This ambitious project is the brainchild of the collaborative efforts of sheri crider, Bernadine Hernández, Apolo Gomez, and Martín Wannam, all members of the FRONTERISTXS Collective in Albuquerque, New Mexico. Housed within a specially designed and crafted Ford E Transit, the Mobile Abolition Library is a living archive, encapsulating stories and experiences from impacted communities, migrants, formerly incarcerated individuals, and their families. The youth artist Anjelica Abeita (Zia Pueblo) spearheads the digital portrait archive.

The Mobile Abolition Library strives to challenge societal norms and narratives through education, representation, and community engagement. Join us in reshaping the narrative towards a more equitable and inclusive society.

Key supporters: Art for Justice Fund, Bookworks and ACLU New Mexico.

Divine Immanence

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Delilah Montoya, La Llorona in Lillith’s Gardens, detail, photographic mural on canvas, 10’ x 8’

Divine Immanence
Apolo Gomez and Delilah Montoya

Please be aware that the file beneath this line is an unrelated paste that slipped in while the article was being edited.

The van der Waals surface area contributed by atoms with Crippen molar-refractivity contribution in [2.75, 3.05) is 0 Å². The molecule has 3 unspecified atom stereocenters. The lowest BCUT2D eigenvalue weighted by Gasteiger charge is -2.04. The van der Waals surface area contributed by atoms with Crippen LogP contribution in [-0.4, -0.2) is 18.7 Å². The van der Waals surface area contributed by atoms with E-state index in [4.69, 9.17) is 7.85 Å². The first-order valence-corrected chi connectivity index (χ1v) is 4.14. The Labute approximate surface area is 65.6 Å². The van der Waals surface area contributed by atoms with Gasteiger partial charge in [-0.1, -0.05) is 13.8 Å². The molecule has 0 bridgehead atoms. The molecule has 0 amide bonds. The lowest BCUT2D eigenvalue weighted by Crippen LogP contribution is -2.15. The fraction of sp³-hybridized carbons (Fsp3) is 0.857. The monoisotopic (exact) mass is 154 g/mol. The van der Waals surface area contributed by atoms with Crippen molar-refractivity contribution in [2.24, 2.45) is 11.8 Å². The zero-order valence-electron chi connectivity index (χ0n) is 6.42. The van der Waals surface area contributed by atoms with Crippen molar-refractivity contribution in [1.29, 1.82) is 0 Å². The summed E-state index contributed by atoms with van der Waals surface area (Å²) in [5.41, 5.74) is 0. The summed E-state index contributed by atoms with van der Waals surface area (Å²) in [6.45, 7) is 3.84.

November 10 – December 30, 2023
Opening Reception: Friday, November 10 from 5-8 pm

Sanitary Tortilla Factory is proud to present Divine Immanence,  a two-person exhibition that embarks on a profound exploration of  identity, and spirituality through photographic works by Apolo Gomez and Delilah Montoya. This exhibition challenges preconceived notions of heaven, female archetypes, and the queer experience through photography. 

Delilah Montoya’s “La Llorona in Lillith’s Gardens”is a mesmerizing photographic mural that reimagines two archetypal figures, Lillith and La Llorona. Traditionally portrayed as evil spirits, these women have been used to prescribe societal norms for women’s behavior. Montoya’s work provocatively challenges these traditional double standards, infusing these female archetypes with new and empowering meaning.